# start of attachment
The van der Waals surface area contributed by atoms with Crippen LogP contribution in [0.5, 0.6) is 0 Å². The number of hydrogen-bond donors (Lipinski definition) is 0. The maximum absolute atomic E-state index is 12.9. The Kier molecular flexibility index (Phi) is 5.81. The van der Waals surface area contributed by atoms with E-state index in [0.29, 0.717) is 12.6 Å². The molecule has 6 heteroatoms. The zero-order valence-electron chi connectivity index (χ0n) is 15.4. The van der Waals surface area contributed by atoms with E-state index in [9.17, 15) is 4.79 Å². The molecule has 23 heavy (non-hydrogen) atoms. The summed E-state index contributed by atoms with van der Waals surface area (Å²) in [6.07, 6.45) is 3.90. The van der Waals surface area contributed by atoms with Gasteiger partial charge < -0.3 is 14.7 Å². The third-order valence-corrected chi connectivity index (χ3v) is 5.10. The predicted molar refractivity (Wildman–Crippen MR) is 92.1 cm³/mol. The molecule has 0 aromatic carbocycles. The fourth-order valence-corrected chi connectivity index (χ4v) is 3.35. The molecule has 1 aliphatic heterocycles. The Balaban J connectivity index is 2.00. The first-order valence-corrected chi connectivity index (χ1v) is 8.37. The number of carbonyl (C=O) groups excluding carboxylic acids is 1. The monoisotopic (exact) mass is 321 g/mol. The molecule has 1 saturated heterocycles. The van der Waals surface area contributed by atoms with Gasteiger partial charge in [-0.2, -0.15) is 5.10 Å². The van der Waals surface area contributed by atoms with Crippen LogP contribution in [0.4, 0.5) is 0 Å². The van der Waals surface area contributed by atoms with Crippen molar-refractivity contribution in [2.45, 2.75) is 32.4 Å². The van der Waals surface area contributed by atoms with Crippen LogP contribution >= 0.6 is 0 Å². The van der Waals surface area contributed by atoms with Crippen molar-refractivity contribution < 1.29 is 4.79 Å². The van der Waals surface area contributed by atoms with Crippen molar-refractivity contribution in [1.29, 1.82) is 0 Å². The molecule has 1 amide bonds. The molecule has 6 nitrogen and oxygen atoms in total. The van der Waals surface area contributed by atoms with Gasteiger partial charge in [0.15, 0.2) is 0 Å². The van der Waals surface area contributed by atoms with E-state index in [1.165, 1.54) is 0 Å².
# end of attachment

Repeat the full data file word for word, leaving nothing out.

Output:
The van der Waals surface area contributed by atoms with Crippen LogP contribution in [0.5, 0.6) is 0 Å². The number of hydrogen-bond donors (Lipinski definition) is 0. The maximum absolute atomic E-state index is 12.9. The Kier molecular flexibility index (Phi) is 5.81. The van der Waals surface area contributed by atoms with E-state index in [0.29, 0.717) is 12.6 Å². The molecule has 6 heteroatoms. The zero-order valence-electron chi connectivity index (χ0n) is 15.4. The van der Waals surface area contributed by atoms with E-state index in [9.17, 15) is 4.79 Å². The molecule has 23 heavy (non-hydrogen) atoms. The summed E-state index contributed by atoms with van der Waals surface area (Å²) in [6.07, 6.45) is 3.90. The van der Waals surface area contributed by atoms with Gasteiger partial charge < -0.3 is 14.7 Å². The third-order valence-corrected chi connectivity index (χ3v) is 5.10. The predicted molar refractivity (Wildman–Crippen MR) is 92.1 cm³/mol. The molecule has 0 aromatic carbocycles. The fourth-order valence-corrected chi connectivity index (χ4v) is 3.35. The molecule has 1 aliphatic heterocycles. The Balaban J connectivity index is 2.00. The first-order valence-corrected chi connectivity index (χ1v) is 8.37. The number of carbonyl (C=O) groups excluding carboxylic acids is 1. The monoisotopic (exact) mass is 321 g/mol. The molecule has 1 saturated heterocycles. The van der Waals surface area contributed by atoms with Gasteiger partial charge in [-0.2, -0.15) is 5.10 Å². The van der Waals surface area contributed by atoms with Crippen LogP contribution in [0.4, 0.5) is 0 Å². The van der Waals surface area contributed by atoms with Crippen molar-refractivity contribution in [2.45, 2.75) is 32.4 Å². The van der Waals surface area contributed by atoms with Crippen LogP contribution >= 0.6 is 0 Å². The van der Waals surface area contributed by atoms with Crippen molar-refractivity contribution < 1.29 is 4.79 Å². The van der Waals surface area contributed by atoms with Crippen molar-refractivity contribution in [1.29, 1.82) is 0 Å². The molecule has 1 amide bonds. The molecule has 6 nitrogen and oxygen atoms in total. The van der Waals surface area contributed by atoms with Gasteiger partial charge in [0.15, 0.2) is 0 Å². The van der Waals surface area contributed by atoms with E-state index in [1.165, 1.54) is 0 Å².